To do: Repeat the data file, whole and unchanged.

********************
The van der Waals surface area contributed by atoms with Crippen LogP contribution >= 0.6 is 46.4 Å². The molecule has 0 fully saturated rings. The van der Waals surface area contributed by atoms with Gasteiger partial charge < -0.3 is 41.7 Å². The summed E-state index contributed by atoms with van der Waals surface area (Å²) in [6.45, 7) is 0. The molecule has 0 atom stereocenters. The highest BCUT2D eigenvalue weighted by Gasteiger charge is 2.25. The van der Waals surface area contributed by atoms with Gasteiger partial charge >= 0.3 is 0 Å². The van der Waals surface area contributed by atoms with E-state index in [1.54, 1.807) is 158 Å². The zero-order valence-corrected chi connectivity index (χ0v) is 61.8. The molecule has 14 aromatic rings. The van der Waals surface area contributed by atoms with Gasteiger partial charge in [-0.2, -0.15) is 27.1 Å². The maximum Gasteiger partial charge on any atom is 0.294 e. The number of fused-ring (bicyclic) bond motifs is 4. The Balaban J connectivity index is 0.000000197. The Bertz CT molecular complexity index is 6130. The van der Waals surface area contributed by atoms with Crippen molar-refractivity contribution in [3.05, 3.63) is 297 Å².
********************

The van der Waals surface area contributed by atoms with Crippen LogP contribution >= 0.6 is 46.4 Å². The molecule has 0 fully saturated rings. The van der Waals surface area contributed by atoms with Gasteiger partial charge < -0.3 is 41.7 Å². The summed E-state index contributed by atoms with van der Waals surface area (Å²) in [6.45, 7) is 0. The molecule has 0 atom stereocenters. The highest BCUT2D eigenvalue weighted by Gasteiger charge is 2.25. The van der Waals surface area contributed by atoms with Gasteiger partial charge >= 0.3 is 0 Å². The van der Waals surface area contributed by atoms with E-state index in [1.54, 1.807) is 158 Å². The zero-order valence-corrected chi connectivity index (χ0v) is 61.8. The molecule has 14 aromatic rings. The van der Waals surface area contributed by atoms with Gasteiger partial charge in [-0.2, -0.15) is 27.1 Å². The maximum Gasteiger partial charge on any atom is 0.294 e. The number of fused-ring (bicyclic) bond motifs is 4. The Balaban J connectivity index is 0.000000197. The Bertz CT molecular complexity index is 6130. The van der Waals surface area contributed by atoms with Crippen molar-refractivity contribution in [3.05, 3.63) is 297 Å².